ETA This area does get a LOT of snow...Alpine averages approx. 500 inches per year!
edit on 18-5-2011 by Elostone because: (no reason given)



posted on May, 18 2011 @ 07:54 PM
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reply to post by Elostone
 





I don't imagine that is seismic related though...



I know

I learned all about em, herding horses and cows out of the path of danger when i was 19

but thanks for trying to clear it up for me (i am being sincere)



posted on May, 18 2011 @ 08:17 PM
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We have been there many times.. have seen that spot.
One year wife and I were in Yellow Stone, the east entrance we heard just re-opened after a big slide so we went out that way and HOLLY MOSES !!! We could not believe it .,. Was like 2 miles of the hiway had been covered with slide rubble.., The mountain side on the north side of road was strait up , and left strait down maybe 8000 foot,.
If were any one on that road when that slide came across.. They aint here no more !
Amazed at what mother nature can do ..



posted on May, 19 2011 @ 01:29 AM
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*UPDATE*


Because of the volume of mud, rock and water moving across US 26-89 about 24 miles southwest of Jackson, and the speed at which the material is moving, there is no practical way to stop the slide and begin work to reopen the highway until the slide stabilizes naturally. No retaining structure could hold the slide back because of the amount of water involved, and any attempt to drill horizontally into the moving slide to drain water out would result in broken drainage pipe, WYDOT District Engineer John Eddins said Wednesday. “The slide is an earth or debris flow, which is soil and rock saturated with water. Containing this type of slide at the rate it is moving would not be safe or practical because it would flow around a structure or berm built for this purpose,” WYDOT Chief Engineering Geologist Jim Coffin said. “Capturing the water feeding into the slide would be also be very difficult because the water flows below and above ground and from different sources on the hillside.” The slide is moving at a rate of about one foot per minute with an estimated 40,000 cubic yards of material currently covering the highway to depths of up to 40 feet. WYDOT crews began moving material off the highway Saturday, but by 10 p.m. they could no longer keep the road open. Contractors were brought in to assist Sunday, but by Monday it became clear that effort was only further destabilizing the slide above the road.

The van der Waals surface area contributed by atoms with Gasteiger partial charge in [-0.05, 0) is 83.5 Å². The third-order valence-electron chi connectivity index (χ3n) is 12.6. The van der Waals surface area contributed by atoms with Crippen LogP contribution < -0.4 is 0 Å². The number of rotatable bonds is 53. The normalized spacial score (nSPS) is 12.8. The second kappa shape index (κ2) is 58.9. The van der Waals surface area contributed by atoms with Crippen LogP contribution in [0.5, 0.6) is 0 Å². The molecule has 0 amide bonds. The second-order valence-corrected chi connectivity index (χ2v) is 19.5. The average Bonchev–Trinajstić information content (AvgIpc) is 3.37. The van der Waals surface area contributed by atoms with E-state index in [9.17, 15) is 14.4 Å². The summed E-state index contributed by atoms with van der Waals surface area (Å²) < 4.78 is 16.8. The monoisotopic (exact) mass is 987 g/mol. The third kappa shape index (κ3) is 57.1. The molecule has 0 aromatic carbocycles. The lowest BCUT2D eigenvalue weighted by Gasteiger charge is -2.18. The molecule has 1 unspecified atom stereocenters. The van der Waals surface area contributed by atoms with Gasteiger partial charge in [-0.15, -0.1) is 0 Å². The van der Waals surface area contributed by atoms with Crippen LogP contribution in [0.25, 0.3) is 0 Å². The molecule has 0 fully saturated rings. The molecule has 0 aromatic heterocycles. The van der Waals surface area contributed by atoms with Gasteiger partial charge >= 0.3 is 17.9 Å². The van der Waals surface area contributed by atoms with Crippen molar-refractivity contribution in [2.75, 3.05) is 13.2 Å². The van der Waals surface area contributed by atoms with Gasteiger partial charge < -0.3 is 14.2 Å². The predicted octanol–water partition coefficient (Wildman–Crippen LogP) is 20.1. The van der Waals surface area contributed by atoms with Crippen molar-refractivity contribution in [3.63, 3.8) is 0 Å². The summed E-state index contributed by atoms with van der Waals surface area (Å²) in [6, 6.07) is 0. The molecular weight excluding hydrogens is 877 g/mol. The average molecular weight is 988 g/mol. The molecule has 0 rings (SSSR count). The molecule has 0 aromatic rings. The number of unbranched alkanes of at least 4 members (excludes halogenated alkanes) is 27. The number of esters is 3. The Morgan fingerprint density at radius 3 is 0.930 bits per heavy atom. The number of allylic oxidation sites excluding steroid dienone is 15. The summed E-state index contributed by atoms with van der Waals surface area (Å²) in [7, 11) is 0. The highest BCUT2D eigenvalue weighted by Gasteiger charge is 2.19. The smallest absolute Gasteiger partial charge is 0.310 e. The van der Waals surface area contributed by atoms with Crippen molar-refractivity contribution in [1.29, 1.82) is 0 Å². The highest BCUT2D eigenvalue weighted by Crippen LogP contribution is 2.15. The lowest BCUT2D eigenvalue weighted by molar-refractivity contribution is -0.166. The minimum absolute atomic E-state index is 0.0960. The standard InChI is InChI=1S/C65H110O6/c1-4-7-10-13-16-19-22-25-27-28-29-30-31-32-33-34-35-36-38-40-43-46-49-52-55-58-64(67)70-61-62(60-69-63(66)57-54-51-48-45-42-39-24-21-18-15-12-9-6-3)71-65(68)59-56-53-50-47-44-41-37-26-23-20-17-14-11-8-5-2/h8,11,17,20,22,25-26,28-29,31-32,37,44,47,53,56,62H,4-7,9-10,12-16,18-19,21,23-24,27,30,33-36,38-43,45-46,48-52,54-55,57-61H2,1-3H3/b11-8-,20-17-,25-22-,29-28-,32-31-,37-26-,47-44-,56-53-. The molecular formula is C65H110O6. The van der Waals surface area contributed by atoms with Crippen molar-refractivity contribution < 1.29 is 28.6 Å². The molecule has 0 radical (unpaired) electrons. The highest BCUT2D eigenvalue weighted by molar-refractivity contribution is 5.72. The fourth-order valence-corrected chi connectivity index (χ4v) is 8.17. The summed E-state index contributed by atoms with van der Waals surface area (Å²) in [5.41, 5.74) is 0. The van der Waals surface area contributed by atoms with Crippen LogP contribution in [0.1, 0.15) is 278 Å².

Source

Seems this will not be resolved anytime soon. To make matters worse, the area is forecasted to get more precipitation.
On a positive note, I hear the bars in Alpine are offering specials on "mudslides"!






In spite of the geology, or perhaps because of it, I am fortunate...Truly a beautiful place




posted on May, 19 2011 @ 11:50 AM
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If that supervolcano blows up there goes half of Western America... lol, now that's going to suck



posted on May, 19 2011 @ 03:38 PM
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We have a landslide near here at Mam Tor in the Peak District, infact world renouned by studying Geologists for its practical location aswell as simplistic mechanisms enabling the field-researches to study the slide millimeter per year. Half a moorside is giving way above the valleys of Edale and Castleton. Living nearby its quite a treat to go up there and do some self-studying now and again.



posted on May, 23 2011 @ 04:39 PM
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UPDATE!!








WYDOT engineers have given the go-ahead for 24-hour, seven-day-a-week operations to remove the debris coming down from the active Double-Draw landslide which closed off the Snake River Canyon in northwestern Wyoming.


"The slide did things that are very encouraging for us yesterday," said John Eddins, District 3 district engineer. "Water flow in the middle of the slide has increased which has moved a lot of debris down to the road." The material in the lower moving section of the slide was last measured moving at a rate of about one foot per minute. Previously, that area was moving about six feet per hour. "You can't walk across the slide anymore because of how fast it's moving now," Eddins said. "It looks like a really slow moving river of mud. That's good news for us because the large mass is breaking up and coming down with the moving material."


Source
Seems the slide is beginning to become manageable enough to begin the clean up.
At the meeting WYDOT held in Alpine Saturday, WYDOT could not give exact amounts of soil that had slid onto the road, but this slide continued for more than a week. On the 3rd day, there was already 40,000 cubic yards of material covering the highway to depths of up to 40 feet.
Many of the area residents work in Jackson Hole, WY, which is 35 miles away, commute to work on this Highway.
Now they must detour through Teton Pass, making their commute over 70 miles each way.